Follow the directions to Crater Lake, and then take the right fork. The trail ascends steeply. About 1/2 mile above the tree line is the junction between the Maroon-Snowmass Trail and the Willow Lake Trail. At the junction, take the right fork. The trail climbs steeply to the top of Willow Pass. From the top of the pass, the trail descends to the junction with East Snowmass trail. Continue straight on the trail for the last 1/2 mile to return to Crater Lake.
Aspen’s Maroon Bells and the surrounding environment promise premium views and amazing access to Colorado’s natural wilderness. With the incredible golds and deep reds of the mountains’ bright fall foliage, sprawling open meadows, breathtaking lakeside sunrises, and a diverse collection of active, abundant wildlife, the Maroon Bells offers a wealth of opportunity to capture that perfect shot.
Visitors seeking the experience of Aspen’s great outdoors are welcome to book a site at one of the three campgrounds available throughout Maroon Valley’s summer season:
- Silver Bar Campsite
- Silver Bell Campsite
- Silver Queen Campsite
Backcountry camping is also available for travelers ready to take on the rough mountain terrain and discover the untamed, beautiful wilderness of Aspen’s Maroon Bells.
$8 per person
Before 8am/after 5pm
$10 per vehicle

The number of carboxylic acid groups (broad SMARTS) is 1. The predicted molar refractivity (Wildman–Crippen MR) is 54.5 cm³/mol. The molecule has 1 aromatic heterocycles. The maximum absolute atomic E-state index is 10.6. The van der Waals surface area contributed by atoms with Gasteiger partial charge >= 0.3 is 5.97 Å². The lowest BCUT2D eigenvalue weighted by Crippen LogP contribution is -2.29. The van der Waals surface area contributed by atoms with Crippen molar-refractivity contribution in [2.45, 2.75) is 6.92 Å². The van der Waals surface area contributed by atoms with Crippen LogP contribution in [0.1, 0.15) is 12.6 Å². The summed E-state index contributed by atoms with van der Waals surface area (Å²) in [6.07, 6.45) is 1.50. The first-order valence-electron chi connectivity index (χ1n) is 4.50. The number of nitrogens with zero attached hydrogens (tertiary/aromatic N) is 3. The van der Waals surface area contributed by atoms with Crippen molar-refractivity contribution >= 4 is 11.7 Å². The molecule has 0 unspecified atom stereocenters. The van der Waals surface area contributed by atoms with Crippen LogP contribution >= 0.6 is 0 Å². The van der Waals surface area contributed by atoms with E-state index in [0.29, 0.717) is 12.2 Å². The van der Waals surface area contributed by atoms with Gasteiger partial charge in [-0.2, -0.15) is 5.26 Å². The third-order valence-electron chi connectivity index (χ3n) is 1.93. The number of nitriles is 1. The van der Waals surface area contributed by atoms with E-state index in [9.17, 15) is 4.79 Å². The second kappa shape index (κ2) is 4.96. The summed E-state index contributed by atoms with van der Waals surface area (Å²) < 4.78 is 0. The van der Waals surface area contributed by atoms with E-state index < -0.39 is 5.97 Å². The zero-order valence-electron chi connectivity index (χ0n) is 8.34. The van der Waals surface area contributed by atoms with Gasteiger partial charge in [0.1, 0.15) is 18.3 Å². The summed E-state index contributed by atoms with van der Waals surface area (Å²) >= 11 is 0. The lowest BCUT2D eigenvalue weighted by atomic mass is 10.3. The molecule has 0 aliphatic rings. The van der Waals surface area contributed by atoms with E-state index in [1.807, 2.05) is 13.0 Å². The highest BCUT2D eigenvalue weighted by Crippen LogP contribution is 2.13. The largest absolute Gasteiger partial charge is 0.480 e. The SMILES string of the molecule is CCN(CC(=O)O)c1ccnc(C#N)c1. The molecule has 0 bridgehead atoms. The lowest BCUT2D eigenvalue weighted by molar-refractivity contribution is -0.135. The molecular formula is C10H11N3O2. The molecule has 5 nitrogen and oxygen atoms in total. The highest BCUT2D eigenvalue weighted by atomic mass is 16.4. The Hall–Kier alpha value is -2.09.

Aspen Highlands (Parking Limited)
8am - 5pm
$5 per vehicle
Castle/Maroon RFTA Bus
Every 20 mins on the hour
From mid-June to October 2nd, the Maroon Bells can only be accessed by public bus between the hours of 8am and 5pm. You are welcome to drive your own car before 8am and after 5pm or if you have a child, age 2 and under, in a car seat (other exceptions apply*). Please be prepared to pay a $10 per vehicle fee should you choose to drive. Take Maroon Creek Road from the roundabout on HWY 82 just outside of Aspen heading west. If you drive up to the Bells prior to 8am you will be able to use your car on the road to return to town. Once past the Welcome Center, you would not be able to access the Maroon Bells again until after 5pm.
The Maroon Bells bus can be accessed at Aspen Highlands which is just 2 miles up Maroon Creek Road on the left-hand side. There is limited parking available at Aspen Highlands for $5 per vehicle. Purchase bus tickets for $8 inside of Four Mountain Sports. Buses depart every half hour.
If you don't have your own car you can also take the Castle/Maroon RFTA bus from Rubey Park Transportation Center in downtown Aspen. This bus is free and departs every 20 minutes starting on the hour. Take the Castle/Maroon bus to Aspen Highlands and then transfer to the Maroon Bells Bus.
*Exceptions to the no car rule are:
Valid Handicap placard
Handicap license plates
Disability license plates
Permanently disabled national pass
Holders with Special Use Permits issued by the Forest Service
Infants that require a restraining child seat (2 or younger)
Booster seats do not qualify
11 people or more, in same vehicle, $3/person
Seasonal road closure and camping info:
US Forest Service
In the winter, getting to the Maroon Bells can be quite an adventure. Since Maroon Creek Road is closed to vehicular traffic the only way to get there is to cross country ski or go on a snowmobile tour run by T-Lazy 7 Ranch. Either way you choose will be an incredible experience with unparalleled views.